Identification and characterisation of effector proteins from Zymoseptoria tritici
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|Title:||Identification and characterisation of effector proteins from Zymoseptoria tritici||Authors:||Karki, Sujit Jung||Permanent link:||http://hdl.handle.net/10197/11357||Date:||2019||Online since:||2020-04-30T11:02:18Z||Abstract:||Plant pathogens are known to secrete a large number of secreted proteins termed as effectors into the host plant. These secreted effector proteins play role in the infection and manipulation of plant host defenses for aiding successful colonisation. The filamentous fungal pathogen Zymoseptoria tritici: an important pathogen of wheat, also secretes effectors that play key role during host colonisation. In this thesis, 50 Zymoseptoria tritici small secreted proteins (ZtSSPs) were identified which fulfilled all the effector characteristics including; (i) small size, (ii) presence of signal peptide, (iii) presence of cysteine residues, (iv) lack of transmembrane domain and (v) lack of functionally annotated domains. Out of these 50, 30 were cloned and characterised initially based on their ability to induce cell death in planta using a non-host plant. Five novel candidates that induce cell death in a non-host plant were selected and this cell death was shown to be independent of presence a signal peptide. All five ZtSSPs were also involved in activation of diverse defense marker genes and were found to be differentially upregulated during infection suggesting their diverse roles. One particular ZtSSP, ZtSSP2 is a well conserved effector across isolates and interacts with a wheat host ubiquitin protein. This wheat ubiquitin possess a RING finger E3 ligase domain and plays a key role in ubiquitin mediated cellular processes. The expression of wheat ubiquitin ligase showed that its expression is downregulated at early and late stages of Z. tritici infection, suggesting involvement of this ubiquitin in host defense responses. To explore different system for effector characterisation the grass B. distachyon was used as a non-host model to study non-host defense and the potential for Z. tritici effector screening. In conclusion secreted effectors of Z. tritici play a key role in host defense manipulation. This study on Z. tritici candidate effectors has provided the identification of a wheat host effector target and further insights into the plant-pathogen interaction between Z. tritici, host plant wheat as well as with the non-hosts N. benthamiana and B. distachyon.||Type of material:||Doctoral Thesis||Qualification Name:||Ph.D.||Copyright (published version):||2019 the Author||Keywords:||Septoria leaf blotch; Wheat; Disease cycles; Plant immunity; Effector recognition; Genomics||Language:||en||Status of Item:||Peer reviewed|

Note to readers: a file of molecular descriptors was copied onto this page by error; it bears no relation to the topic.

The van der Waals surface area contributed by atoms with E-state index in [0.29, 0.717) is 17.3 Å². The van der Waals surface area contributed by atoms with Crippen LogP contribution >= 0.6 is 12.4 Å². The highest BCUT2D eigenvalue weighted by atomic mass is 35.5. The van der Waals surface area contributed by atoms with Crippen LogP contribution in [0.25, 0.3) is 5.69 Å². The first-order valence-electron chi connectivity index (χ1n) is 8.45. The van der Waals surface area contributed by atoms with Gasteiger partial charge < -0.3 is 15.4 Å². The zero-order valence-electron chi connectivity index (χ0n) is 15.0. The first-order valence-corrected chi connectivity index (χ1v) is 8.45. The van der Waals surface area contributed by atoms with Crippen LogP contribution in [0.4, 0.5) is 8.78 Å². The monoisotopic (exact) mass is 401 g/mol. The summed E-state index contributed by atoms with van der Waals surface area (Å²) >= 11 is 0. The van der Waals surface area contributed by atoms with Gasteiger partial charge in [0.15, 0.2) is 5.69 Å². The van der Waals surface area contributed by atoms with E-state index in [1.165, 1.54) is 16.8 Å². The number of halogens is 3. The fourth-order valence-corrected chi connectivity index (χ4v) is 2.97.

|Appears in Collections:||Agriculture and Food Science Theses|
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